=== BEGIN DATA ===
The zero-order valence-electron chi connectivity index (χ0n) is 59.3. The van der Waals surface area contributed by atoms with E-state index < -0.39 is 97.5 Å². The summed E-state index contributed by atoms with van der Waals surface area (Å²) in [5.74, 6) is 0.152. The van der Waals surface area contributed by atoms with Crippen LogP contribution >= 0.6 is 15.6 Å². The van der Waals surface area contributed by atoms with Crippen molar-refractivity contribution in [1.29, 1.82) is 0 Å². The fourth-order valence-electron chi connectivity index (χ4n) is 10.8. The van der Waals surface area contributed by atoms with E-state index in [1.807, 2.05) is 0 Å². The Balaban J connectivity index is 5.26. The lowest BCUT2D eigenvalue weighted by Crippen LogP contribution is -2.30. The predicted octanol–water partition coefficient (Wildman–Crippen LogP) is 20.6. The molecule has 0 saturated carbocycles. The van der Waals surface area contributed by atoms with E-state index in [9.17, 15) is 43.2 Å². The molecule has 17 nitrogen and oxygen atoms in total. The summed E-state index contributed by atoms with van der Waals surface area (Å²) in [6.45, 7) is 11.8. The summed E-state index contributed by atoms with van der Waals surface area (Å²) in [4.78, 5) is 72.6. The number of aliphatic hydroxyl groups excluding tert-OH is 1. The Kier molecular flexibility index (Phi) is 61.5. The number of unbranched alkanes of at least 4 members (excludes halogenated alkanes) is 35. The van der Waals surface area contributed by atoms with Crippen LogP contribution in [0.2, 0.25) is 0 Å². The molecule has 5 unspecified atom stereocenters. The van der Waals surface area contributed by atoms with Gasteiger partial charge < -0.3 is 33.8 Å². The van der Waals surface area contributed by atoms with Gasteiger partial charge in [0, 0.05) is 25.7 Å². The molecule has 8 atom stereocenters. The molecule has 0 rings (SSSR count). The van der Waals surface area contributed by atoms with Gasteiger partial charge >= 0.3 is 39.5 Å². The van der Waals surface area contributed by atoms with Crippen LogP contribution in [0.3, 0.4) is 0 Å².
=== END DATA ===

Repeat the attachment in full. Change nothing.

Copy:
The zero-order valence-electron chi connectivity index (χ0n) is 59.3. The van der Waals surface area contributed by atoms with E-state index < -0.39 is 97.5 Å². The summed E-state index contributed by atoms with van der Waals surface area (Å²) in [5.74, 6) is 0.152. The van der Waals surface area contributed by atoms with Crippen LogP contribution >= 0.6 is 15.6 Å². The van der Waals surface area contributed by atoms with Crippen molar-refractivity contribution in [1.29, 1.82) is 0 Å². The fourth-order valence-electron chi connectivity index (χ4n) is 10.8. The van der Waals surface area contributed by atoms with E-state index in [1.807, 2.05) is 0 Å². The Balaban J connectivity index is 5.26. The lowest BCUT2D eigenvalue weighted by Crippen LogP contribution is -2.30. The predicted octanol–water partition coefficient (Wildman–Crippen LogP) is 20.6. The molecule has 0 saturated carbocycles. The van der Waals surface area contributed by atoms with E-state index in [9.17, 15) is 43.2 Å². The molecule has 17 nitrogen and oxygen atoms in total. The summed E-state index contributed by atoms with van der Waals surface area (Å²) in [6.45, 7) is 11.8. The summed E-state index contributed by atoms with van der Waals surface area (Å²) in [4.78, 5) is 72.6. The number of aliphatic hydroxyl groups excluding tert-OH is 1. The Kier molecular flexibility index (Phi) is 61.5. The number of unbranched alkanes of at least 4 members (excludes halogenated alkanes) is 35. The van der Waals surface area contributed by atoms with Crippen LogP contribution in [0.2, 0.25) is 0 Å². The molecule has 5 unspecified atom stereocenters. The van der Waals surface area contributed by atoms with Gasteiger partial charge < -0.3 is 33.8 Å². The van der Waals surface area contributed by atoms with Gasteiger partial charge in [0, 0.05) is 25.7 Å². The molecule has 8 atom stereocenters. The molecule has 0 rings (SSSR count). The van der Waals surface area contributed by atoms with Gasteiger partial charge >= 0.3 is 39.5 Å². The van der Waals surface area contributed by atoms with Crippen LogP contribution in [0.3, 0.4) is 0 Å².